GOLDWATER AIR NATIONAL GUARD BASE, Ariz., May 31, 2017 — Although set on different paths for military service, Air Force Master Sgt. Peggy Schmidt and Staff Sgt. Nichole Jordan of the Arizona Air National Guard’s 161st Air Refueling Wing have experienced a journey few airmen can claim — one characterized by dedication, tradition, and ultimately, love.

Although assigned to different units here since 2011, the mother-daughter duo serves side-by-side at the 161st Air Refueling Wing.

“It is beneficial to work with my mother, because she sets the bar for me to exceed,” said Jordan, who works as an aerospace medical technician with the wing’s medical group. She added that her mother sets a good example of airmanship and challenges her to always exceed expectations.

Service Before Self

Jordan said she joined the Arizona Air National Guard for education benefits, but that gradually her desire for continued service was fueled by a specific Air Force core value: service before self. “I can make a difference in this Air Force of ours, and being a ‘1 percenter,’ like many of my brothers and sisters in arms, is something to be proud of,” she said.

Both airmen serve full-time.

“I like the whole generation-effect thing that I share with my mother on this base,” Jordan said. “At times I feel like a protege of my mom’s, but that just motivates me to continue improving myself in my own way.”

Schmidt, a supply supervisor for the wing’s logistics readiness squadron, said she’s proud to serve in uniform with her daughter.

“It’s a pleasure for me to work with Nichole, because it puts a smile on my face knowing that my daughter is right across the street and she is always there when I need her,” she said.

In addition to her supervisory duties, Schmidt is the squadron’s health monitor.

“I think Sergeant Jordan gets a lot of strong features from having a military mother,” said Air Force Master Sgt. June Nicholas, who works as a full-time health technician at the wing. “Staff Sergeant Jordan is very ambitious, and she gets her leadership skills from her mother.”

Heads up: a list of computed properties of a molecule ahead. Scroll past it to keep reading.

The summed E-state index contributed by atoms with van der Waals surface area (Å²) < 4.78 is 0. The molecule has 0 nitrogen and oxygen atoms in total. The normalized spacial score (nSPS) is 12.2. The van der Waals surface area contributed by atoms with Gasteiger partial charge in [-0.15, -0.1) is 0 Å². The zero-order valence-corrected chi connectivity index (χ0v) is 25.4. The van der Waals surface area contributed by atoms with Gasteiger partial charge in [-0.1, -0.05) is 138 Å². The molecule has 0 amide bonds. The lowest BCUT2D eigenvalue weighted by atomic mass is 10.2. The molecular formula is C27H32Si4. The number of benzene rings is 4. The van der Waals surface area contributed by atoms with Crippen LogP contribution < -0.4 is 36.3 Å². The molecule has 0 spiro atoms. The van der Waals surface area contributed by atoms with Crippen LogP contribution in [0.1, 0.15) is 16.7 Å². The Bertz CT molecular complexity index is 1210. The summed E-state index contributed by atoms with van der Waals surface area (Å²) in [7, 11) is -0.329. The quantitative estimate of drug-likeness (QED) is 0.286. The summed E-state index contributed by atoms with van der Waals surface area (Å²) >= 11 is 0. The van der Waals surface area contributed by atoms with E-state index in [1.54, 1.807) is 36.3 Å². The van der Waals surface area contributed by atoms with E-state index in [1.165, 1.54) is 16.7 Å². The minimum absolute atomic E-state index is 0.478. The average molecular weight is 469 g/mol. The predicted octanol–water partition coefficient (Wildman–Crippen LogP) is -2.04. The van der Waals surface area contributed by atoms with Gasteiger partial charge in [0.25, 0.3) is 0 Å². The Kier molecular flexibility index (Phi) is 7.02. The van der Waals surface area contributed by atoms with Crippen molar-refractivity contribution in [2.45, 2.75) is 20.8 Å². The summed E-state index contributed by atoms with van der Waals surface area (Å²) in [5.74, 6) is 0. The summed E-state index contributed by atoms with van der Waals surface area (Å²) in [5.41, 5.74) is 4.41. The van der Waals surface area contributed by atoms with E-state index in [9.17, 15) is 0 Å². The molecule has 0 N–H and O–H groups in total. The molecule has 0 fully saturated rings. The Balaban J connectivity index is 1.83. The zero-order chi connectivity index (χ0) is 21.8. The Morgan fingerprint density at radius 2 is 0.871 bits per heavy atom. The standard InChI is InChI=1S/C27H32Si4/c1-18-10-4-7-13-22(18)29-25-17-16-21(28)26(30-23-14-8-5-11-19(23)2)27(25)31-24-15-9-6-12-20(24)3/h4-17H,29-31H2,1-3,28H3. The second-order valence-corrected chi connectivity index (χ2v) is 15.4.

Representing the Base

Schmidt said she also highly encourages her daughter’s participation on the base color guard team. “Before the team even steps out on the field, I am so proud of Nichole and the team,” she added. “That pride is for everyone on the team, because they represent the base so well, but I am particularly proud of my daughter for joining on her own.” Schmidt, a 31-year veteran, was herself a member of the honor guard drill team when she attended Northern Arizona University. “I am extremely proud of my daughter,” she said. “I know that eventually I will be gone and she will be setting her own pace, and then maybe she will have her own kids do the same thing.” Jordan said she tells her mother how much she loves her and appreciates her support in what she does. “I love my mother with all my heart,” she added. “She is always there for me, and I would not have it any other way than to serve my country with my mother.”